Adrienne Ross

1933 - 2023

Adrienne Ross, aged 90, died November 6th, attended by near family and a few friends.

Adrienne was smart, witty, feisty, generous and loyal.  She was a dedicated foodie, and a serious fan of The Beatles and Thelonious Monk.  A sensitive and penetrating observer of her milieu, she was addicted to reading fiction and current developments in science and politics.  Adrienne herself was a gifted writer; her 2011 collection In the Eyes, In the Mouth earned the Independent Bookseller’s Award of Excellence and was the winner of the Bay Area Independent Publishers Association Best Book of the Year Award.  Her stories unpack complex relationships and dilemmas through prose that swings with seemingly effortless description and dialogue.

Adrienne was born in 1933 in Modesto, to immigrants.  Her brother Robert was born in 1939, and in 1940 the family moved to Los Angeles.  Adrienne studied at Los Angeles City College, the University of Minnesota, and UC Berkeley, later working at UCB in several staff positions.  She was active in the Free Speech Movement, and spent years involved with Radical Psychiatry.  She was simultaneously at the forefront of her times and ahead of her time.

In 1970 she had a daughter, Amelia, with her then-husband David Gilson. When she retired from UCB in 1985, she began a career writing fiction, appearing in a variety of literary publications.  In the 1990s she left Berkeley for the Mendocino Coast.

She described herself as “identified with sex/drugs/revolution/rock&roll and the arts.  Not a morning person.  Married twice, divorced twice.  So, not a marriage person either.  On the other hand: wrote a book, raised a kid, built a house.”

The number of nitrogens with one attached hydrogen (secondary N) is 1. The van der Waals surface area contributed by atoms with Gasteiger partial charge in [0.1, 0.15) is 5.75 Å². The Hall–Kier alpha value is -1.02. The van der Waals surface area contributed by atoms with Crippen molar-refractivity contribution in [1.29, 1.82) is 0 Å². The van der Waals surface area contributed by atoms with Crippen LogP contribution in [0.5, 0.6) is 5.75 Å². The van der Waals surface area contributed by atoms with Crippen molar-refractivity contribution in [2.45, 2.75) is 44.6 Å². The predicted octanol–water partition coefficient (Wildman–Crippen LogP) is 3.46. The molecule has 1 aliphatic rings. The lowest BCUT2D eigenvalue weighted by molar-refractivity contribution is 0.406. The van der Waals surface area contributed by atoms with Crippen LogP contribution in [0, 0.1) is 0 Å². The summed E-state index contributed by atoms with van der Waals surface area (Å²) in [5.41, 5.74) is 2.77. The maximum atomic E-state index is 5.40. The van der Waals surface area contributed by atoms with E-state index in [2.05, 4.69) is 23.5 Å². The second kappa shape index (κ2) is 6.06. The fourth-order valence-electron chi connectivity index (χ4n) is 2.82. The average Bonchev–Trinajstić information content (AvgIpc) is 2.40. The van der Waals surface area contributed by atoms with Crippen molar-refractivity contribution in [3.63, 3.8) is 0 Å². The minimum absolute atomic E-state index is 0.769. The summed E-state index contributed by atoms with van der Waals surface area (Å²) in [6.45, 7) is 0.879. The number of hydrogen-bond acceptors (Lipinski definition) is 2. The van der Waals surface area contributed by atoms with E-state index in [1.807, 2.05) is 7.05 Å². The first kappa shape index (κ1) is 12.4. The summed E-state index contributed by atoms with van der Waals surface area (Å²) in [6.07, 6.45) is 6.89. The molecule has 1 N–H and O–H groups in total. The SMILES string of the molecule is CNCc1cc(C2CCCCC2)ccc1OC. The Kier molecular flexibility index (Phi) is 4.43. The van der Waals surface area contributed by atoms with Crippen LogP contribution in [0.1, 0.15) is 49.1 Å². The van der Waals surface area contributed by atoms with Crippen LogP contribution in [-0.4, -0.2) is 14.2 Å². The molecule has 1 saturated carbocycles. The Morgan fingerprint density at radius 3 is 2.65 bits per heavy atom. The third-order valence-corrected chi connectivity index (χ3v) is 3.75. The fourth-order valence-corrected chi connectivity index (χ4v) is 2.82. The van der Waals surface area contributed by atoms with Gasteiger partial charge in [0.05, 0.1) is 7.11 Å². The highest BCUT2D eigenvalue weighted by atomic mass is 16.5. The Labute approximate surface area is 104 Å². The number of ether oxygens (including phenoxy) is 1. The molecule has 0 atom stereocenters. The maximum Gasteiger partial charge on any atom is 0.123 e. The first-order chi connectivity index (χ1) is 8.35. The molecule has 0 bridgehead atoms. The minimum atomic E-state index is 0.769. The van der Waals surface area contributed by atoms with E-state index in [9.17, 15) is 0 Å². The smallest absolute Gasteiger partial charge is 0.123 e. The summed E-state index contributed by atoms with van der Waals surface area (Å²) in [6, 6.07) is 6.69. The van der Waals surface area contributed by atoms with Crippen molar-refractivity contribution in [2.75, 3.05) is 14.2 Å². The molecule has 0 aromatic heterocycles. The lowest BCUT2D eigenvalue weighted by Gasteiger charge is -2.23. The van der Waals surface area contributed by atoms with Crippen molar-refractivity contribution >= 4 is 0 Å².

As an avid environmentalist, she washed and reused her ziplock bags, was a fervent recycler and composter, and loved taking walks by the ocean to get “Vitamin O”.  She was unflagging in her values, while always being open to hearing another’s perspective. She adored travel, especially swimming in warm oceans, and cherished the trips she took later in life with her daughter and close friends.

She is survived by her daughter, a burlesque luminary (“Miss Indigo Blue”); her brother, an artist; and a wide circle of devoted family and friends with whom she shared, voluminous correspondence, countless cups of tea, and vibrant conversation about film, culture, politics, and nature. She will be deeply missed for her wisdom, humor and love. She wished to be remembered as someone who liked to have fun.

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